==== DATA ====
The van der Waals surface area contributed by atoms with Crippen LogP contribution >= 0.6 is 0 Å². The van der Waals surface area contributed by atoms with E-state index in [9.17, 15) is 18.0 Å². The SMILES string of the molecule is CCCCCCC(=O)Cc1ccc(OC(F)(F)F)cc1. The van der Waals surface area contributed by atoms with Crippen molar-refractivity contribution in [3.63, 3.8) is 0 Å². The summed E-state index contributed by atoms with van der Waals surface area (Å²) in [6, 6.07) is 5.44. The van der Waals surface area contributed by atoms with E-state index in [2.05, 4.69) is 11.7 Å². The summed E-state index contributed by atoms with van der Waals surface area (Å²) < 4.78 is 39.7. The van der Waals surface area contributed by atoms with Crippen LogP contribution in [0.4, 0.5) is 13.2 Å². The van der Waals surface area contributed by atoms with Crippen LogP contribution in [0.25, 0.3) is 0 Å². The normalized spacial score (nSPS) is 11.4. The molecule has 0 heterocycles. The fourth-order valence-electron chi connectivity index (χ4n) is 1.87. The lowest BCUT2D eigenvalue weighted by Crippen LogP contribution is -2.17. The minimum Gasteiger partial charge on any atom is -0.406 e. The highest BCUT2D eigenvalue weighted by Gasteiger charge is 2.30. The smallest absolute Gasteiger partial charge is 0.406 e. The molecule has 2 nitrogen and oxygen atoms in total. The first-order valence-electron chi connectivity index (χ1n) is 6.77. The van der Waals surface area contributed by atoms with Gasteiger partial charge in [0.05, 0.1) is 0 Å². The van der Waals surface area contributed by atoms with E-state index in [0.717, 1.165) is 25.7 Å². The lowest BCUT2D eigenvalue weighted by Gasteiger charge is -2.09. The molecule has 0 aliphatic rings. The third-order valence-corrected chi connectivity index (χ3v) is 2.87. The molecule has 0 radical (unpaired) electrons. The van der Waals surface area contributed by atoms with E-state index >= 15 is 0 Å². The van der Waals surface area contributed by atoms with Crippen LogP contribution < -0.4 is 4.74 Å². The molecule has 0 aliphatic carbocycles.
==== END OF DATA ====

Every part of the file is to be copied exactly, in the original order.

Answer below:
The van der Waals surface area contributed by atoms with Crippen LogP contribution >= 0.6 is 0 Å². The van der Waals surface area contributed by atoms with E-state index in [9.17, 15) is 18.0 Å². The SMILES string of the molecule is CCCCCCC(=O)Cc1ccc(OC(F)(F)F)cc1. The van der Waals surface area contributed by atoms with Crippen molar-refractivity contribution in [3.63, 3.8) is 0 Å². The summed E-state index contributed by atoms with van der Waals surface area (Å²) in [6, 6.07) is 5.44. The van der Waals surface area contributed by atoms with E-state index in [2.05, 4.69) is 11.7 Å². The summed E-state index contributed by atoms with van der Waals surface area (Å²) < 4.78 is 39.7. The van der Waals surface area contributed by atoms with Crippen LogP contribution in [0.4, 0.5) is 13.2 Å². The van der Waals surface area contributed by atoms with Crippen LogP contribution in [0.25, 0.3) is 0 Å². The normalized spacial score (nSPS) is 11.4. The molecule has 0 heterocycles. The fourth-order valence-electron chi connectivity index (χ4n) is 1.87. The lowest BCUT2D eigenvalue weighted by Crippen LogP contribution is -2.17. The minimum Gasteiger partial charge on any atom is -0.406 e. The highest BCUT2D eigenvalue weighted by Gasteiger charge is 2.30. The smallest absolute Gasteiger partial charge is 0.406 e. The molecule has 2 nitrogen and oxygen atoms in total. The first-order valence-electron chi connectivity index (χ1n) is 6.77. The van der Waals surface area contributed by atoms with Gasteiger partial charge in [0.05, 0.1) is 0 Å². The van der Waals surface area contributed by atoms with E-state index in [0.717, 1.165) is 25.7 Å². The lowest BCUT2D eigenvalue weighted by Gasteiger charge is -2.09. The molecule has 0 aliphatic rings. The third-order valence-corrected chi connectivity index (χ3v) is 2.87. The molecule has 0 radical (unpaired) electrons. The van der Waals surface area contributed by atoms with E-state index >= 15 is 0 Å². The van der Waals surface area contributed by atoms with Crippen LogP contribution < -0.4 is 4.74 Å². The molecule has 0 aliphatic carbocycles.